The cross-class, cross-ideology coalition that united behind the Jan25 uprising has predictably fragmented, affecting economic guidelines.
When a popular uprising overthrew President Hosni Mubarak after three decades in power, Egypt’s political transition was only beginning. Mubarak’s removal reflected the formation of a wide-ranging coalition of interests, crossing class and ideological boundaries, which agreed on a shared interest in his departure. Since then, this temporary coalition has become more fragmented, and different political groups are contesting the extent to which Egypt’s political transition may involve structural changes to the distribution of power and wealth. It is presumed that the military council now ruling the country, the Supreme Council of the Armed Forces (SCAF), aims to preserve much of the existing political and economic structures, while permitting different political elites to contest a degree of power within that system.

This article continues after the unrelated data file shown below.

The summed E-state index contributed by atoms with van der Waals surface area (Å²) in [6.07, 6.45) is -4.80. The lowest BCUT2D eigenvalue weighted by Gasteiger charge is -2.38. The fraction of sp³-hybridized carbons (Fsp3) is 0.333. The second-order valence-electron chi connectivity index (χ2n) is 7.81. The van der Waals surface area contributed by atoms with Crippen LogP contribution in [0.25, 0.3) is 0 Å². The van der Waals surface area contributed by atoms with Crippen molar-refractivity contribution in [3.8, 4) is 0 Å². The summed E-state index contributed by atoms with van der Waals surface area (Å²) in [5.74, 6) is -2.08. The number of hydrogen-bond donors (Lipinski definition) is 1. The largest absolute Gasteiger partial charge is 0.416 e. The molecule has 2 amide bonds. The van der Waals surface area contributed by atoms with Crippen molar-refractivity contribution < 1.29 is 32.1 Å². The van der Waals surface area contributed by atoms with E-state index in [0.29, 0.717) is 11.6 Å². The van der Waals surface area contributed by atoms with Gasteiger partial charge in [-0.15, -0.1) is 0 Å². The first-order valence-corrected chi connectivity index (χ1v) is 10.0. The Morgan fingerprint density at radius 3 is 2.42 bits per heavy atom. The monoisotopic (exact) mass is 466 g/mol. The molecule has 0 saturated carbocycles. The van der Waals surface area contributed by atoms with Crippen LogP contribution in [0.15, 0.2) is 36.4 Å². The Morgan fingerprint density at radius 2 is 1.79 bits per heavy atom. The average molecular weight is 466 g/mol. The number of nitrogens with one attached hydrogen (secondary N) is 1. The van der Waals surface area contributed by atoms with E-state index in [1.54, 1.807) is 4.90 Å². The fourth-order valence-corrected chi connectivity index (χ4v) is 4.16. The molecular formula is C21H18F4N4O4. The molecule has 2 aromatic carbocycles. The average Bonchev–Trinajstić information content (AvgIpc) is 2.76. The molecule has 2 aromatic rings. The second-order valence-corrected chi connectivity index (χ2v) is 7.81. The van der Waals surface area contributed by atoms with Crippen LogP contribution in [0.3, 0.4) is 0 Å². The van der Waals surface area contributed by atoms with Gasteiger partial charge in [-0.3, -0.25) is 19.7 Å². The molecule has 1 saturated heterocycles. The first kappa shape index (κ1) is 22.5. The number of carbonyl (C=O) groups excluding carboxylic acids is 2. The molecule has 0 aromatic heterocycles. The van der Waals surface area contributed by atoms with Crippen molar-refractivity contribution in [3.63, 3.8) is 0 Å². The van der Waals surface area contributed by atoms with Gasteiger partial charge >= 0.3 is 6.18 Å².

While political uncertainty has increased Egypt’s
already substantial economic challenges, and has alarmed some investors, the period of political change presents an opportunity to build a stronger, more inclusive and more politically legitimate economy in the medium to long term. The current uncertainty about future investment is weighing on business confidence, but uncertainty is inevitable at a time of political transition. There are even positive aspects in that Egypt is breaking away from one party rule and discovering fresh policy options. Building confidence among local and foreign investors will depend in part on Egypt’s progress in moving ahead with a clearly defined political transition process, and on improving the transparency of policy-making. These are areas where the role of the ruling military council will be critical, and the military needs to be aware that future economic development will depend not only on security but on transparency and accountability.
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